Actually, I get to do the LGBTQ in religion topic, too. When I was about halfway through the list of call number ranges to search, I realized that there was way, way too much information for a single LibGuide. With just my initial list, I have 736 books (yes, I counted—I’ll explain why later) that concern more than one part of the LGBTQQAIetc. acronym. I discussed this problem with Jess, and I decided to make sub-categories within the LGBTQ guide, as I could see very clear categories forming just by looking at the titles on my list. Religion is one of those categories; some of the others are Politics and Policy, History, and Family.
The past few days have been concerned with finding all the books that are within the call number ranges I identified during the semester. I haven’t even started chasing down the random pockets of LGBTQ-related books in literature and other categories yet. 736 is a lot of books.
And here’s why I know that number: in my infinite wisdom, I decided to copy only the titles of the books I found when I was searching the first time. More than halfway through, I got wise, and started copying the call number, too. I prefer doing things by hand, though, so when I finished the list, I printed it out and began to search every. Single. Title. On my list that didn’t already have a call number. Also, knowing that I would be assigning books to categories, also by hand, I numbered the list so that I could simply put their number on a list, and then it would be easier to add the information into the computer later. So that’s why I know there are 736 titles, and 454 of them that I have to search by hand and write down the call numbers.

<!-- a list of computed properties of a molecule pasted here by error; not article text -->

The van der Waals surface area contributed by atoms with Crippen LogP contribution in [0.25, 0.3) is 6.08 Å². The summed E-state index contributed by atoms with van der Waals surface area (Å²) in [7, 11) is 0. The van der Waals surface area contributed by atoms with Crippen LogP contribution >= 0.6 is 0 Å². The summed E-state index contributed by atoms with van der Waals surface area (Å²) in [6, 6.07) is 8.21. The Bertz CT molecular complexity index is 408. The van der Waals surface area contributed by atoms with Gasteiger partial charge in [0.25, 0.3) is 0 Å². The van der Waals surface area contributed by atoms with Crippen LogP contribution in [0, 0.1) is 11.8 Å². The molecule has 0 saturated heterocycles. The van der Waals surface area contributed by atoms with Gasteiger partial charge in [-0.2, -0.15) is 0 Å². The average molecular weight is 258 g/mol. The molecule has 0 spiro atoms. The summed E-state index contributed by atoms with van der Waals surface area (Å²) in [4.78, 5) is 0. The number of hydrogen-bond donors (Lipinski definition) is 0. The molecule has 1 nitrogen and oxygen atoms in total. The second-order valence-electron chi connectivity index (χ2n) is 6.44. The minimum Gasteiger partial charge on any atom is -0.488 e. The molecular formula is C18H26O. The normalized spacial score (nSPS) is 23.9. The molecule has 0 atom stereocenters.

Yes, I know this isn’t the most efficient way to do things, but I’m strange so this is the way I prefer.
Next week, I will finish finding all the call numbers, and then start assigning books to categories. My method for that is rather unusual too, but I’ll wait until next week to describe it. I have to keep you all hooked somehow! J

"artiFACTS" Galore!

Back on my first day of training, Meggan told me about a new feature that the Library was in the process of adding to select exhibits. Ever heard of QR codes? Well, through “artiFACTS,” these codes will soon be changing the way Gettysburg students can interact with special items and displays.
Meggan was hoping I could test the system out and give some feedback. Before I started, I sat down and read an article Meggan had given me on QR codes and academic libraries. Published in the November 2010 issue of College & Research Libraries News, the article was titled “QR codes and academic libraries: Reaching mobile users.” As someone who doesn’t know much about these kinds of technology, or even SmartPhones, really, the article was pretty enlightening. I’ve outlined some of the key facts below (For the full article, visit:
QR codes, short for “Quick-Response” codes, are matrix barcodes that a SmartPhone can read. To read a QR code, a phone user must download a free app that allows the content to be downloaded at high speed (hence “Quick Response”). These codes originated in Japan, where they’ve been popular for years.